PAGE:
Last update: 23:57 | 08/07/2018
Đoàn Việt Cường, a deputy from Mê Linh District, raised questions about the responsibility of the Department of Construction (DoC) and its solutions and roadmap to address shortcomings in the management and operation of residential blocks in the city.
He said by the end of 2017, 270 out of 688 apartment buildings lacked management boards and 235 others hadn’t handed over maintenance funds, causing concern for local residents.
In response to Cường’s queries, Lê Văn Dục, director of the department, acknowledged the problem. He said the department had proposed that the city People’s Committee issue documents to strictly deal with investors who failed to hand over funds for maintenance of public areas as required by law.
Answering deputies’ questions about the organisation of a meeting between residents of a new apartment building and the election of their management boards, Dục said the organisation of such a meeting to elect their management board was often delayed. He attributed it to the low number of residents residing in the new building.
In accordance with Circular 02/2016/TT-BXD of the Ministry of Construction, if the building has over 50 per cent of apartments sold, developers have to organise a meeting to elect the management board within 12 months of its operation.
A number of district People’s Committees hadn’t been proactive in pushing investors to organise the meeting or co-ordinate with them to organise meetings, he said.
To solve the problem, Dục said, the city People’s Committee has asked investors and concerned agencies to follow state regulations. Specifically, they had to complete the appointment of a management board in the third quarter of this year. The People’s Committee of districts had duties to urge investors to hold such meetings. Strict punishment would be imposed on those who failed to hold meetings on time, he said.
“The DoF will collaborate with the people’s committees of districts in dealing with the buildings which are eligible for the establishment of management boards but investors have not yet hold talks to elect such boards,” Dục emphasised.
The department would also submit a list of investors accused of violations to the city authorities so that they wouldn’t be allowed to take part in new projects, he said.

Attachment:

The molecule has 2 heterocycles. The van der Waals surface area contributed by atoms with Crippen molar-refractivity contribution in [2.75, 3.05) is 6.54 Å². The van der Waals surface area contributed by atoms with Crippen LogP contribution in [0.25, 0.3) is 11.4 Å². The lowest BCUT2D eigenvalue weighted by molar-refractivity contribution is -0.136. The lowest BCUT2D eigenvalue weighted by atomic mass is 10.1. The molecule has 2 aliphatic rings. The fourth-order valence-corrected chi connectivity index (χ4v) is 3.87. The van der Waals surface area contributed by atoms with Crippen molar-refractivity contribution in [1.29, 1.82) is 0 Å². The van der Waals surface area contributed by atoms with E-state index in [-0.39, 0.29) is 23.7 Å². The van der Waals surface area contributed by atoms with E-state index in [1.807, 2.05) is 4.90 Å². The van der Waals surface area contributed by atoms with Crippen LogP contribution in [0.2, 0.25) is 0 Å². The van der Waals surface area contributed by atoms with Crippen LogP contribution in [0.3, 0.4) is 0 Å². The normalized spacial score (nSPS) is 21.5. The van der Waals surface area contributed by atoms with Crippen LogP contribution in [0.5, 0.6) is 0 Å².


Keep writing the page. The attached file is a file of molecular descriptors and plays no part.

Responding to the deputies’ queries about the delayed handover of maintenance fees to the building’s management board and conflicts between investors and management boards, Dục blamed the issue on the fact that investors use the maintenance fee or make a separate account to temporarily manage the fee.
If investors failed to follow the city People’s Committee’s request to handover the maintenance fee, the DoC would propose the municipal authorities to do so by force, he said.
In response to a question from Duy Hoàng Dương, a delegate from Hoài Đức District, on 79 apartment buildings that don’t meet fire-safety regulations, Hoàng Quốc Định, director of the Hà Nội Police Department of Fire Fighting and Prevention, said the city authorities had ordered relevant forces to handle the issue. As many as 55 out of 79 buildings have been certified since 2016.
Regarding issues on apartment buildings and resettlement projects of low quality and poor fire safety, Định said the People’s Committee has assigned the fire department to coordinate with the DoC in inspecting 168 apartment buildings and resettlement blocks to ensure that they meet fire prevention and firefighting regulations before March next year.
Topics including the management of non-public educational institutions and the quality of kindergarten and foreign language centres were also discussed at the Q&A session yesterday.
Answering deputies’ questions about the quality of kindergartens in the city, Chử Xuân Dũng, director of the Department of Education and Training, said the People’s committees of districts would strengthen inspections and clamp down on private kindergartens that had been transferred without informing authorised agencies as mentioned by the deputies.
The Department also asked concerned agencies to publicise their names online and on mass media to raise public awareness.
Dũng admitted that public schools have not met standards in some populated areas, industrial parks and export processing zones. As a result, private kindergartens would fill the gap. He blamed investors for failing to follow their commitments.
In order to deal with the above-mentioned situation, the department has organised many seminars to strengthen the management of private classes, thereby helping localities overcome difficulties, he said.
Dũng said the department had proposed city authorities consider building kindergartens when approving the construction of industrial parks and processing zones. — VNS